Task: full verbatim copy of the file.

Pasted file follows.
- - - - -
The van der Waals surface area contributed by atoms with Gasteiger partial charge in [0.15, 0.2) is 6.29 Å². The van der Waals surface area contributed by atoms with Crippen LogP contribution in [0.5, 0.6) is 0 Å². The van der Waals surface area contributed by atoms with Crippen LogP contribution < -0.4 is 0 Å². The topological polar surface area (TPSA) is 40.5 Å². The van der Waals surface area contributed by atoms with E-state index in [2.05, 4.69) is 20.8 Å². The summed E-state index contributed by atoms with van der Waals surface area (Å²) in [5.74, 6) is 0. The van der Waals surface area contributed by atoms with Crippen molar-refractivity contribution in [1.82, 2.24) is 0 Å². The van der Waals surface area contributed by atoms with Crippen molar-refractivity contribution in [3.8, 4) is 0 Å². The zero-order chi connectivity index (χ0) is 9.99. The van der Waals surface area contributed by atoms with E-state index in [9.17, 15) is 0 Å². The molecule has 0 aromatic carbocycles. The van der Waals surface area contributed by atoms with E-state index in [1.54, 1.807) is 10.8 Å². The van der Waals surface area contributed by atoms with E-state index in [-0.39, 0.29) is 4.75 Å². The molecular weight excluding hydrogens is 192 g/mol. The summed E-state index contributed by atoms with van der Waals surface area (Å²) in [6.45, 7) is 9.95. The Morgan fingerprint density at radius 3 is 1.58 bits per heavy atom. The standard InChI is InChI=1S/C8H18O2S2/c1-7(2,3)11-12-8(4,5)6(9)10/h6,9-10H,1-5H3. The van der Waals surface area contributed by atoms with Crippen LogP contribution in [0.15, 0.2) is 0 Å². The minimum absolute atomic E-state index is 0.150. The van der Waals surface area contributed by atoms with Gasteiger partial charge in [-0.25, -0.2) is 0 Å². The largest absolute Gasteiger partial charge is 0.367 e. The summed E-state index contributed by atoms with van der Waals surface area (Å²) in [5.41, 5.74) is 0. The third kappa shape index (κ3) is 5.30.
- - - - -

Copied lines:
The van der Waals surface area contributed by atoms with Gasteiger partial charge in [0.15, 0.2) is 6.29 Å². The van der Waals surface area contributed by atoms with Crippen LogP contribution in [0.5, 0.6) is 0 Å². The van der Waals surface area contributed by atoms with Crippen LogP contribution < -0.4 is 0 Å². The topological polar surface area (TPSA) is 40.5 Å². The van der Waals surface area contributed by atoms with E-state index in [2.05, 4.69) is 20.8 Å². The summed E-state index contributed by atoms with van der Waals surface area (Å²) in [5.74, 6) is 0. The van der Waals surface area contributed by atoms with Crippen molar-refractivity contribution in [1.82, 2.24) is 0 Å². The van der Waals surface area contributed by atoms with Crippen molar-refractivity contribution in [3.8, 4) is 0 Å². The zero-order chi connectivity index (χ0) is 9.99. The van der Waals surface area contributed by atoms with E-state index in [9.17, 15) is 0 Å². The molecule has 0 aromatic carbocycles. The van der Waals surface area contributed by atoms with E-state index in [1.54, 1.807) is 10.8 Å². The van der Waals surface area contributed by atoms with E-state index in [-0.39, 0.29) is 4.75 Å². The molecular weight excluding hydrogens is 192 g/mol. The summed E-state index contributed by atoms with van der Waals surface area (Å²) in [6.45, 7) is 9.95. The Morgan fingerprint density at radius 3 is 1.58 bits per heavy atom. The standard InChI is InChI=1S/C8H18O2S2/c1-7(2,3)11-12-8(4,5)6(9)10/h6,9-10H,1-5H3. The van der Waals surface area contributed by atoms with Crippen LogP contribution in [0.15, 0.2) is 0 Å². The minimum absolute atomic E-state index is 0.150. The van der Waals surface area contributed by atoms with Gasteiger partial charge in [-0.25, -0.2) is 0 Å². The largest absolute Gasteiger partial charge is 0.367 e. The summed E-state index contributed by atoms with van der Waals surface area (Å²) in [5.41, 5.74) is 0. The third kappa shape index (κ3) is 5.30.